• Ask women for reviews: The biggest takeaway for me from this finding is that ONLY 37% OF WOMEN HAVE EVER BEEN ASKED TO WRITE A REVIEW. From an online marketing perspective, this is astonishing. I urge each of my clients to make a policy out of asking for Google reviews from every one of their clients (assuming the relationship is good). To hear that 44% of women have never been asked to write a review is astounding. Additionally, assuming your customer base is an even spread between men and women, it’s a good idea to have a representation of your female clientele online for potential customers that are also female. My intuition tells me that women relate better to the testimonials of other women when shopping around, and vice versa for men. Given that a smaller percentage of the women that were asked to leave a review did so, this is something to take into account when assessing your review profile to make sure women are represented. It should be noted that as with most things SEO, there’s debate around just how valuable online reviews are, and if you’re getting them, which platforms glean the most value per review. That being said, not one of these voices is suggesting that reviews have no value or aren’t worth having and asking for.
  • Ask everyone for reviews: Looking at the last bullet, the same applies to men. 44% of women responded as never having been asked to write a review, while 25% of men responded in kind. That’s still a lot of men, and a lot of missed opportunities for reviews.

People Are Reading Businesses’ Responses to Reviews

The most surprising finding from BrightLocal’s survey is how often potential clients read businesses’ responses to reviews. According to the survey, when asked, “When searching for a local business, do you read businesses’ responses to their reviews?” men responded with the following: “Yes, always” (37%), “Yes, regularly” (27%), “Yes, occasionally” (27%), “No, never” (9%). Women responding with the following: “Yes, always” (20%), “Yes, regularly” (24%), “Yes, occasionally” (43%), “No, never” (13%). What this tells me, above all else, is that people are interested in businesses’ responses to reviews. In the likelihood that an irate customer leaves a scathing review with less than the full story, don’t let that be the full narrative potential customers see. If you respond with the full picture (e.g.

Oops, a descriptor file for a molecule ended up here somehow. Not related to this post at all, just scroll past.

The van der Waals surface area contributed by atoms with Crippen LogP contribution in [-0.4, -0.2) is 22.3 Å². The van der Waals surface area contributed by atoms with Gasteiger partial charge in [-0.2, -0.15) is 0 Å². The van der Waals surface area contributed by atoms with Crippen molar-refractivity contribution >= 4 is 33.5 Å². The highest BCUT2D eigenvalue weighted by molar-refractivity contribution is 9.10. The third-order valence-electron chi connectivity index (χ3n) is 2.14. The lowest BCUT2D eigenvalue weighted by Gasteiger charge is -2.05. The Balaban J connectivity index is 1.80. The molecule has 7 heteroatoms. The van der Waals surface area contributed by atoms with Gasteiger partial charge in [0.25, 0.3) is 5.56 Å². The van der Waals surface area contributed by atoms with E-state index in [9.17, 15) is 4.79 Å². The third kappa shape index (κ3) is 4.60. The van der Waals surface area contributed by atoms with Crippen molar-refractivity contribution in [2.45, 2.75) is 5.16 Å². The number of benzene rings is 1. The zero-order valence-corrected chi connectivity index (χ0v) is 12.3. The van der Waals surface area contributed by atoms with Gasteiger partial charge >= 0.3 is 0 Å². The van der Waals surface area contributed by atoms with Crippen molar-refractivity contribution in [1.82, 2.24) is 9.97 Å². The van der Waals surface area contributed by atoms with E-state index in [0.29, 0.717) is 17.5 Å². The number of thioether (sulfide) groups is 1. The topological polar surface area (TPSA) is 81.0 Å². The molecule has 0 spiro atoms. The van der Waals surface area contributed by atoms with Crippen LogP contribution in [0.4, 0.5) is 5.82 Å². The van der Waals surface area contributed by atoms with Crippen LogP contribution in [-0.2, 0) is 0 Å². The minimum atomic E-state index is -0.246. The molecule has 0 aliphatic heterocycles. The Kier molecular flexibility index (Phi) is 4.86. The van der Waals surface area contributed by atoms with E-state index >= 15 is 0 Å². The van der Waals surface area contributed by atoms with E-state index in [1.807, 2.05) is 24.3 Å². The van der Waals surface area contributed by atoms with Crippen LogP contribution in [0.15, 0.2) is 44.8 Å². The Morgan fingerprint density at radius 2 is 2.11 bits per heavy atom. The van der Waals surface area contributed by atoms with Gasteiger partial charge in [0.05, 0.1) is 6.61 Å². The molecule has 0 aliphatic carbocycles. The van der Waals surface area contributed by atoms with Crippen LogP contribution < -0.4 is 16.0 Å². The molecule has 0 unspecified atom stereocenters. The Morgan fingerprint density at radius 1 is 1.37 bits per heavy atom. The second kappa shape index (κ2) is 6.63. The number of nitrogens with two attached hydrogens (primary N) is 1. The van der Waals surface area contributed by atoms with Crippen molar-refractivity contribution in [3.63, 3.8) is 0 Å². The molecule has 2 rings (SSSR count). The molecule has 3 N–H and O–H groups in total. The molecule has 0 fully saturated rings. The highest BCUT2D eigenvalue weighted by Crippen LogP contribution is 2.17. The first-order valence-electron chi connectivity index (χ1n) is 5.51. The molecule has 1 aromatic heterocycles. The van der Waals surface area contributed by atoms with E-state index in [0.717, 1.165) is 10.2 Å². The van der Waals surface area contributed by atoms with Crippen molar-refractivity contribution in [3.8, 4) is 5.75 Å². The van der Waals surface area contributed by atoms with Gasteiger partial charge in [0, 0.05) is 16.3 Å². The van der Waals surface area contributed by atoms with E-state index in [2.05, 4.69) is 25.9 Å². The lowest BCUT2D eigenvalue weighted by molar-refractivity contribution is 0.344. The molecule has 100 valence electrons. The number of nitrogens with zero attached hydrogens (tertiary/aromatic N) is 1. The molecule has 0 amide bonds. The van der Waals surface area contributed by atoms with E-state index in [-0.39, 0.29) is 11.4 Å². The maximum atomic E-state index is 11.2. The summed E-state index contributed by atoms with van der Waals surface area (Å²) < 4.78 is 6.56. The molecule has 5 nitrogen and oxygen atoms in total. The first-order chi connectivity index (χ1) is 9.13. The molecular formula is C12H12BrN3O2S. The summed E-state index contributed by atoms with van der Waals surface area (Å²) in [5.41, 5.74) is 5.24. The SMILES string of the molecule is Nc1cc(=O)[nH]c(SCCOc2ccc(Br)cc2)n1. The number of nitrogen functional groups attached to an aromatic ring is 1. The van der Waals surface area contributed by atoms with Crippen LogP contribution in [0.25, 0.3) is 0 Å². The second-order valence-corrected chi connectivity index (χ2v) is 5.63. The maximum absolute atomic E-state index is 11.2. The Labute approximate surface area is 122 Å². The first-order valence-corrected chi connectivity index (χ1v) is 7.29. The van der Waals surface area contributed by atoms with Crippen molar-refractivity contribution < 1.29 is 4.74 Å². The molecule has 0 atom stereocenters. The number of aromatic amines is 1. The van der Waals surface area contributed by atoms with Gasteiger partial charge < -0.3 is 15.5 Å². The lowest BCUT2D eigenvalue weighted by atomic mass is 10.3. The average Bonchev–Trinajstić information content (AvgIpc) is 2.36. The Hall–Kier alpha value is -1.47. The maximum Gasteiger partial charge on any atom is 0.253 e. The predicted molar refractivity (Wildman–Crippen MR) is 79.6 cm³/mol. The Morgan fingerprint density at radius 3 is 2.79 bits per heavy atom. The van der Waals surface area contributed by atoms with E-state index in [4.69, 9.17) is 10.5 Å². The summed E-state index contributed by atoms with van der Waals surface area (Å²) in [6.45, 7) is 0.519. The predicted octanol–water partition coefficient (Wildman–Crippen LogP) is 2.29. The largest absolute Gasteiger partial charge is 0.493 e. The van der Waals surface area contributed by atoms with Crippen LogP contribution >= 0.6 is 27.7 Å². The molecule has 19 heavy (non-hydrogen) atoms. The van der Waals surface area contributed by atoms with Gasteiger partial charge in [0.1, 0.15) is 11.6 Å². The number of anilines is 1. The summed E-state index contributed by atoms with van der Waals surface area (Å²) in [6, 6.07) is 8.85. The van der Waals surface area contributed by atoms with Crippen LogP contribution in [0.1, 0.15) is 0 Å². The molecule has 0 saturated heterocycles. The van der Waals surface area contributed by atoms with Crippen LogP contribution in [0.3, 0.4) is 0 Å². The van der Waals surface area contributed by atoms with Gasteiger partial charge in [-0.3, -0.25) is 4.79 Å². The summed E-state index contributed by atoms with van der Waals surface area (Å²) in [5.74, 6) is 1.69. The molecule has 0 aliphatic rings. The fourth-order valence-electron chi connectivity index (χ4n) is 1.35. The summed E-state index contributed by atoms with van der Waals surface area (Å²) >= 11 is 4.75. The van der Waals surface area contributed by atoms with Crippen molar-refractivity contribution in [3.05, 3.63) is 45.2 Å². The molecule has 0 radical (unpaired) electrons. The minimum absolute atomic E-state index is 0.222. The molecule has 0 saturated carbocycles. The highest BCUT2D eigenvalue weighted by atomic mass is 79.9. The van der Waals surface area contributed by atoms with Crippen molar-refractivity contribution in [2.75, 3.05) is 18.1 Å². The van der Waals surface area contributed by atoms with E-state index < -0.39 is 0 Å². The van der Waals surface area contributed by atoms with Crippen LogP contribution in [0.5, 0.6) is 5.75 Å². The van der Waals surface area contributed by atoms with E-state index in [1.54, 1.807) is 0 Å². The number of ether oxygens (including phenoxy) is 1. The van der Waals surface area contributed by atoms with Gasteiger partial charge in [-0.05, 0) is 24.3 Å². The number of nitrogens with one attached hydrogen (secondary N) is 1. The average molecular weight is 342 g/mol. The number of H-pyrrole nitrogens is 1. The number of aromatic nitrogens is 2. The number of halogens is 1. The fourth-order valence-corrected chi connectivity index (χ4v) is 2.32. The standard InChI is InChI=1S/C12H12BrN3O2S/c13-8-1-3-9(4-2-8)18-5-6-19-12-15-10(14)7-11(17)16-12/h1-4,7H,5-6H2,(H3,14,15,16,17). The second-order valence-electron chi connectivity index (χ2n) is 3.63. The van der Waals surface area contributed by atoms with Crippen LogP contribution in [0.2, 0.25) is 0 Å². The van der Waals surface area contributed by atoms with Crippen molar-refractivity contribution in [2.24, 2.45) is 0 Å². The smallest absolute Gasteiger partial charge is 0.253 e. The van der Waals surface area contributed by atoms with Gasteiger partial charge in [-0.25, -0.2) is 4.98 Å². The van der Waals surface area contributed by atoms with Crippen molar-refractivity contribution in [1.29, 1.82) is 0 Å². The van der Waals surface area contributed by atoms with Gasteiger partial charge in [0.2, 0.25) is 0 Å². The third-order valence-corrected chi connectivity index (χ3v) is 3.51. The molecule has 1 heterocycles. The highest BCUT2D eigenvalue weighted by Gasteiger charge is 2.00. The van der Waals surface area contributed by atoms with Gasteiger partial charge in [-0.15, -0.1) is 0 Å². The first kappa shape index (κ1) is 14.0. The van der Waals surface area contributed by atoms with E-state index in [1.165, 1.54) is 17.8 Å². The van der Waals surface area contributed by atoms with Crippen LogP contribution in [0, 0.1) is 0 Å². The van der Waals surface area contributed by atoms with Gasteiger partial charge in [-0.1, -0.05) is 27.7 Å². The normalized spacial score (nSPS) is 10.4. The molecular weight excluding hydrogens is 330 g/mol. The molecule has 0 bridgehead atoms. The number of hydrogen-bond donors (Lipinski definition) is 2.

So What?

If you remember one thing from today, let it be this: reviews are important, ask ALL your clients to write them. If you can remember two things, also remember to respond to exceptional (in the good or bad way) reviews.

5 Reasons You Should Use Password Management Software

Mockingbird, a company with a long list of clients each with at least a few dozen logins, has recently decided to enlist the help of password management software. After doing our due diligence, we decided to go with LastPass. Here are 5 reasons we won’t be giving up LastPass any time soon.

1. Password Sharing Across Teams

Easily the biggest selling point for us was how easy LastPass makes sharing passwords across a team. Before LastPass, Mockingbird had a big sheet with logins to every tool we use (Google Analytics, AdWords, Ahrefs, Majestic, Yext, etc.), and a file for each client’s individual login info. Whenever a password needed to be changed or updated, the person responsible had to go in and make sure the change was recorded in our records, which was a hassle and inevitably opened the door to human error.